The first mistake managers encounter in the hiring process is not prioritizing hires.
This is a recap of our discussion with Pedram Keyani, former Director of Engineering at Facebook and Uber, and our newest Visiting Partner. Keep an eye out for Pedram’s upcoming tactical guide diving deeper into these concepts.
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The first mistake managers encounter in the hiring process is not prioritizing hires. Often, when faced with building a company’s first team, managers tend to hire for generalists. While this is a fine principle, managers must still identify what the most critical thing to be built first is.
“The biggest challenge that I see a lot of teams make is they don’t prioritize their hires, which means they’re not thinking about: what do they need to build? What is the most critical thing that they need to build?”
People naturally prefer pedigreed engineers — engineers that have worked at a FAANG company, for example, or engineers that have built and shipped significant products. But for young companies that might not have established a reputation yet, they’re more likely to attract new college grads.
“They’re not going to know how to do some of the things that an engineer who’s been in the industry for a while will do, but oftentimes what they have is something that gets beaten out of people. They have this energy, they have this optimism. If you get a staff engineer that’s spent their entire career at—name-your-company—they know how to do things a particular way. And they’re more inclined to saying no to any new idea than they are to saying yes.”
So don’t worry too much about getting that senior staff engineer from Google. Often, bright-eyed, optimistic young engineers just out of school work well too.
Managers must be aware of how their hiring funnels are laid out. No matter what size of company or what role, a hiring manager must treat recruiting like their job and be a willing partner to their recruiters.
Get involved as early as sourcing.
“If they’re having a hard time, for example, getting people to respond back to their LinkedIn or their emails, help put in a teaser like, ‘Our director or VP of this would love to talk to you.’ If that person has some name recognition, you’re much more likely to get an initial response back. That can really fundamentally change the outcomes that you get.”
Once a candidate gets past the resume screen to interviews, that process should be properly planned. Interviewing is both a time commitment from the candidate and from the company’s engineering team. Each part of the process must be intentional.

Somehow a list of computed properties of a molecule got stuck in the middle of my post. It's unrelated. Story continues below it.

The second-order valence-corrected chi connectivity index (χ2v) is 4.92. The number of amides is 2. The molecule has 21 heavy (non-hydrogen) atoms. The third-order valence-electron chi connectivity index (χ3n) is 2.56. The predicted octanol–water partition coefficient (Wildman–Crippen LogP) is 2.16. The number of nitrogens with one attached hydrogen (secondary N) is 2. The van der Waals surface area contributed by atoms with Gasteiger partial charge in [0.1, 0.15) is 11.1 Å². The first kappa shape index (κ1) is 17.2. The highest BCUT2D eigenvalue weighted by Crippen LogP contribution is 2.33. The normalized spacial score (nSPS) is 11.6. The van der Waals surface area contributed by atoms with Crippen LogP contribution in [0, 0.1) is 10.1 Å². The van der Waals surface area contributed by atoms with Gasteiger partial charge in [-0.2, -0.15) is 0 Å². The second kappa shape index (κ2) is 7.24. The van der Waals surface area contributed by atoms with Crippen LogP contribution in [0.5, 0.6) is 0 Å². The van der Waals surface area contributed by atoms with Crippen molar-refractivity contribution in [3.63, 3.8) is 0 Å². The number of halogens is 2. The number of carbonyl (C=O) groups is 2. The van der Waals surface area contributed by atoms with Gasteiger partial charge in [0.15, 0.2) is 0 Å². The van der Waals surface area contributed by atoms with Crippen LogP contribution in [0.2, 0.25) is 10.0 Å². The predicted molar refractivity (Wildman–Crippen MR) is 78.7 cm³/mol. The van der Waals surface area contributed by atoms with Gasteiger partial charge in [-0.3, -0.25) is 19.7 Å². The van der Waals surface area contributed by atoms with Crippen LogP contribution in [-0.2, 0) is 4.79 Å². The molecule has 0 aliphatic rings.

For phone screens, a frequent mistake is having inexperienced engineers conduct them.
“You want the people who are doing the phone screens to really be experienced and have good kinds of instincts around what makes a good engineer.”
For interviews, Pedram suggests teams have at least two different sessions on coding and at least one more session on culture.
To train interviewers, a company can either have new interviewers shadow experienced interviewers or experienced interviewers reverse shadow new interviewers to make sure they’re asking the right questions and getting the right answers down.
Early companies can encounter hiring crunches. At this time, hiring managers might decide to lower their standards in order to increase headcounts. However, this can be extremely dangerous.
“You make this trade off, when you hire a B-level person for your company—that person forever is the highest bar that you’re going to be able to achieve at scale for hiring because B people know other B people and C people.”
What about the trade-off between shipping a product and hiring a less qualified teammate? Just kill the idea.
“At the end of the day, these are people you’re going to be working with every day.”
Failure #5 ties into Failure #6: Ignoring your instincts. If there’s a gut feeling that your candidate won’t be a good fit, you should trust it.
“The worst thing you can do is fire someone early on because your team is going to be suffering from it. They’re going to have questions. They’re going to think, ‘Oh, are we doing layoffs? Am I going to be the next person?’”
During the hiring process, managers may also encounter “Brilliant Jerks.” These are the candidates that seem genius, but may be arrogant. They might not listen, they might become defensive when criticized, or they might be overbearing.